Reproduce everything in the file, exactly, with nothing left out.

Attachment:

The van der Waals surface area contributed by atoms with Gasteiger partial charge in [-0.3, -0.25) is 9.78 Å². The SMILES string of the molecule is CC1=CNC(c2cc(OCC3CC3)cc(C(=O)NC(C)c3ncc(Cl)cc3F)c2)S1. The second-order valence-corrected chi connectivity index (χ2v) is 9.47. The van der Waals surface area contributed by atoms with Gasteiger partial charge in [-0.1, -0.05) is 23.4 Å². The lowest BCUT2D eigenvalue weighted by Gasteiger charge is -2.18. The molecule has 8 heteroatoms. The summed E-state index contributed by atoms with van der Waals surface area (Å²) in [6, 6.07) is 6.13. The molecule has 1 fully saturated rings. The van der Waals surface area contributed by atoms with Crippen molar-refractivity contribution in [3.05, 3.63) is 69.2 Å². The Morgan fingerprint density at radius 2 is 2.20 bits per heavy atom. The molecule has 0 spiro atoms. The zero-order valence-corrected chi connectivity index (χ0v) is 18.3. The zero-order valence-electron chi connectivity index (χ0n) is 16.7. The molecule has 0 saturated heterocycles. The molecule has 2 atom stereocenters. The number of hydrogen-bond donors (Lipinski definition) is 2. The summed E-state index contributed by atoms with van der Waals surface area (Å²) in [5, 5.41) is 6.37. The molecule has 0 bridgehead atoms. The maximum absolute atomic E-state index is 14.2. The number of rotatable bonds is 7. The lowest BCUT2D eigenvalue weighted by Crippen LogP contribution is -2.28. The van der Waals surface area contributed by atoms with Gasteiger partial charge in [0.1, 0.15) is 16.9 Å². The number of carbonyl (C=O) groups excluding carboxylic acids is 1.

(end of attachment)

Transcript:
The van der Waals surface area contributed by atoms with Gasteiger partial charge in [-0.3, -0.25) is 9.78 Å². The SMILES string of the molecule is CC1=CNC(c2cc(OCC3CC3)cc(C(=O)NC(C)c3ncc(Cl)cc3F)c2)S1. The second-order valence-corrected chi connectivity index (χ2v) is 9.47. The van der Waals surface area contributed by atoms with Gasteiger partial charge in [-0.1, -0.05) is 23.4 Å². The lowest BCUT2D eigenvalue weighted by Gasteiger charge is -2.18. The molecule has 8 heteroatoms. The summed E-state index contributed by atoms with van der Waals surface area (Å²) in [6, 6.07) is 6.13. The molecule has 1 fully saturated rings. The van der Waals surface area contributed by atoms with Crippen molar-refractivity contribution in [3.05, 3.63) is 69.2 Å². The Morgan fingerprint density at radius 2 is 2.20 bits per heavy atom. The molecule has 0 spiro atoms. The zero-order valence-corrected chi connectivity index (χ0v) is 18.3. The zero-order valence-electron chi connectivity index (χ0n) is 16.7. The molecule has 0 saturated heterocycles. The molecule has 2 atom stereocenters. The number of hydrogen-bond donors (Lipinski definition) is 2. The summed E-state index contributed by atoms with van der Waals surface area (Å²) in [5, 5.41) is 6.37. The molecule has 0 bridgehead atoms. The maximum absolute atomic E-state index is 14.2. The number of rotatable bonds is 7. The lowest BCUT2D eigenvalue weighted by Crippen LogP contribution is -2.28. The van der Waals surface area contributed by atoms with Gasteiger partial charge in [0.1, 0.15) is 16.9 Å². The number of carbonyl (C=O) groups excluding carboxylic acids is 1.